cleat

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English[edit]

Etymology[edit]

From Middle English clete, from Old English clēat, from Proto-Germanic *klautaz (firm lump), from Proto-Indo-European *glei- (to glue, stick together, form into a ball). Cognate with Dutch kloot (ball; testicle) and German Kloß. See also clay and clout.

Pronunciation[edit]

Noun[edit]

cleat (plural cleats)

  1. A strip of wood or iron fastened on transversely to something in order to give strength, prevent warping, hold position, etc.
    • 1851, Herman Melville, Moby Dick, chapter 35
      [...] the people of that island erected lofty spars along the seacoast, to which the look-outs ascended by means of nailed cleats, something as fowls go upstairs in a hen-house.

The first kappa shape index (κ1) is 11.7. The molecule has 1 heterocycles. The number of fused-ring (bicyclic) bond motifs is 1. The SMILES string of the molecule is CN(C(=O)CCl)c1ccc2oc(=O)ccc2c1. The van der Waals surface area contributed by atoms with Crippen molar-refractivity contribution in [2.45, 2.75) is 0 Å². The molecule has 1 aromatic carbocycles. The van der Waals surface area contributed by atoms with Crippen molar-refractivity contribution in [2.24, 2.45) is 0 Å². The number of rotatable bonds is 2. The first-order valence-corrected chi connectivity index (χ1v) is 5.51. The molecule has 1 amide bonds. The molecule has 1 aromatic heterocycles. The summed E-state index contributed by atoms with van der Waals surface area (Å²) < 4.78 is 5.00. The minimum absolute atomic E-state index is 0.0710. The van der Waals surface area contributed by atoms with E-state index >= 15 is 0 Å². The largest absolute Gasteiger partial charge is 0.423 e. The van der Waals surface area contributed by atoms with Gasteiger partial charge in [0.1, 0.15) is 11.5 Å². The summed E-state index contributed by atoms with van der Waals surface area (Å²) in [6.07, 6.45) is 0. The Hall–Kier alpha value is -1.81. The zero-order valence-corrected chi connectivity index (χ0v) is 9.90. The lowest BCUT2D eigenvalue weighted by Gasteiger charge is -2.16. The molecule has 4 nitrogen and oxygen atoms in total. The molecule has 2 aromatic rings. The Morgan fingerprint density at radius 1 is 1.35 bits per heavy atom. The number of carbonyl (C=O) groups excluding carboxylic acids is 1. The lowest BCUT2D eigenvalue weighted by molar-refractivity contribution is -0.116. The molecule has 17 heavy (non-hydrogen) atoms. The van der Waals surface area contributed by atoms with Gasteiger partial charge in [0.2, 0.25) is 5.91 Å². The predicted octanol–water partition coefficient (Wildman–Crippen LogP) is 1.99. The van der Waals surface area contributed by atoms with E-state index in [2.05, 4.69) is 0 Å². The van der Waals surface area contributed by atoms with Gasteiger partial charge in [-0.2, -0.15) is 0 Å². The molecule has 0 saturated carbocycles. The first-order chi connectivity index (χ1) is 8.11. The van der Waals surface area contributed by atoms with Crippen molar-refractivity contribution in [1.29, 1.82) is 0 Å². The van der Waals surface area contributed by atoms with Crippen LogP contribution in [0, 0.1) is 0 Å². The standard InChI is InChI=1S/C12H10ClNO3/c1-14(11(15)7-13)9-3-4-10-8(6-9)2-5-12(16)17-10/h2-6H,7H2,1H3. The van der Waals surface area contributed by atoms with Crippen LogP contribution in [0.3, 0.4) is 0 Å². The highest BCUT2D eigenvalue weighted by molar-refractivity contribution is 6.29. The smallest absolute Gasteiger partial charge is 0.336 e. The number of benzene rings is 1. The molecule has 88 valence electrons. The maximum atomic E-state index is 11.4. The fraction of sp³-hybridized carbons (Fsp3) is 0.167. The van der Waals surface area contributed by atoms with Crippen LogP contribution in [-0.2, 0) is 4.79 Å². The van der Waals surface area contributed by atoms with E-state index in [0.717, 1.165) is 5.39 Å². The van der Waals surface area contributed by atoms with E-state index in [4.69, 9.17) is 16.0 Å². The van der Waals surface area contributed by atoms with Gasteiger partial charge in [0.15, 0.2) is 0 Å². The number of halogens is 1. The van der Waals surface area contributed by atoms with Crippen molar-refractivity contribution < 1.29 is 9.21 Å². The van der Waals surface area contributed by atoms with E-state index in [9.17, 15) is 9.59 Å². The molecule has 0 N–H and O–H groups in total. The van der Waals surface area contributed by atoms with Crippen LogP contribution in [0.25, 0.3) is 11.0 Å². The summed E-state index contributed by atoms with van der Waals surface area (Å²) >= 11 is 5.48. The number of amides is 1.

2. A continuous metal strip, or angled piece, used to secure metal components.
  3. (nautical) A device to quickly affix a line or rope, and from which it is also easy to release.
  4. A protrusion on the bottom of a shoe meant for better traction. (See cleats.)

Translations[edit]

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Verb[edit]

cleat (third-person singular simple present cleats, present participle cleating, simple past and past participle cleated)

  1. To strengthen with a cleat.
  2. (nautical) To tie off, affix, stopper a line or rope, especially to a cleat

Anagrams[edit]